Taping the tiger of bipolar disorder
Does genius sometimes lie in madness?
That’s an intriguing question posed by Hataitai film-maker Costa Botes’ documentary Daytime Tiger.
The film, which is among the locally made offerings in this year’s New Zealand Film Festival, tracks a one-week period in the life of Auckland writer Michael Morrissey, as he spirals into a severe manic phase of his bipolar disorder.
At Morrissey’s invitation, Botes somewhat reluctantly agreed to film him and his wife as they coped with his illness.
Botes said he was most attracted by the aesthetic possibilities of the subject, because Morrissey is a respected academic and writer.
Some people with bipolar disorder, formerly known as manic depression, are high achievers who sometimes credit their success to the heightened perception and accelerated thought they believe the manic phase of condition brings them.
Kay Redfield Jamison has written several books on the subject and is head of psychiatry at Johns Hopkins School of Medicine in the United States, despite suffering from the disorder.
‘‘Does mania open up the creative gates? And where does creativity come from? Is there a part of the brain that people who are manic can access more readily?’’ asks Botes.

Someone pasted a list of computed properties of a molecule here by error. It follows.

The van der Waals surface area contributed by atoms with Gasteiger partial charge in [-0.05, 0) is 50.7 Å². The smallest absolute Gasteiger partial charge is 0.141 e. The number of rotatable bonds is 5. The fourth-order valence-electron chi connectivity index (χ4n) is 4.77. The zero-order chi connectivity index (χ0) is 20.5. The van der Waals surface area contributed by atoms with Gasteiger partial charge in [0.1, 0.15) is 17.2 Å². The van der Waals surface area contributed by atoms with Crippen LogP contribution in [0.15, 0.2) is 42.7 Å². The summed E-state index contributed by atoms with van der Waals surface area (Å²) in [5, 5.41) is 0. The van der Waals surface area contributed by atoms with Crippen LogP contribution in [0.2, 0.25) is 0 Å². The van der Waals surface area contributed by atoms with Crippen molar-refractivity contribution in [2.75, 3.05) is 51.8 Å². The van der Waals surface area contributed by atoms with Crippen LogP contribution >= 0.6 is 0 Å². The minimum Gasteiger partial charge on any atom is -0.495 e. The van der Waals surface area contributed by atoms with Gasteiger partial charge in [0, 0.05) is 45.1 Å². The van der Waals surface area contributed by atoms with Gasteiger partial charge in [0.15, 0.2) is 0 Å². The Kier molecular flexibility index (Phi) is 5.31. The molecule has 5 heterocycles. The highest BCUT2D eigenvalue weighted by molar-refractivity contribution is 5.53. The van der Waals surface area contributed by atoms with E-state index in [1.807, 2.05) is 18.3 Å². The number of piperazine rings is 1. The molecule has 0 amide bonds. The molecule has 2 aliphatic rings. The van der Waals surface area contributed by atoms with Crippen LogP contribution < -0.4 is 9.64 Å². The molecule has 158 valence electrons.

‘‘Michael’s answer to that was, and probably still is, yes. The proof of that being that so many geniuses have mania. But my own feeling was . . . that it doesn’t matter how much of a frigging genius you are, how tight your conduit is to creativity, if you haven’t got the discipline to do the work, then it’s all for nothing anyway. And I could really see that in Michael.’’
Morrissey has written a book on the subject, Taming the Tiger.
‘‘ It’s sort of an ironic title, Taming The Tiger.
Morrissey’s title could refer to his condition, but also to his wife, who he calls the daytime tiger, said Botes.
‘‘When I was filming him, he always took the line that he knew best and he could control it [bipolar disorder].
‘‘The analogy he gave is surfing the giant 40-foot waves in Hawaii. Someone with enough skill and experience was able to do it and he was that man, that he always knew when it was coming and he would be able to surf it [a manic episode],’’ he said.
‘‘If this is surfing I see rocks ahead.’’
Morrissey asked Botes not to make the film soft, but was surprised how hard the finished product was.
‘‘ It’s not matinee entertainment but I don’t think it is particularly gruelling, particularly if you get a group of people together. They seem to see the humour in it,’’ Botes said.
The film depicts Morrissey in control of his behaviour, partly in control and then out of control.
‘‘In fact you can actually see that change,’’ said Botes.
‘‘That was one of the challenges I had when editing the film.
‘‘I mean, I didn’t want to subtitle it, but I wanted people to see and understand what they were seeing.’’
Botes said the film gives an upclose look at a case of mental illness that is unbelievably frank and often surprisingly funny.
For more information on Daytime Tiger, visit costabotes.com/daytime-tiger.
For advice or information about bipolar disorder, visit mentalhealthfoundation.org.nz.
Burning bright: Writer Michael Morrissey is the subject of Daytime Tiger, a film documenting his week-long slide into an episode of manic illness.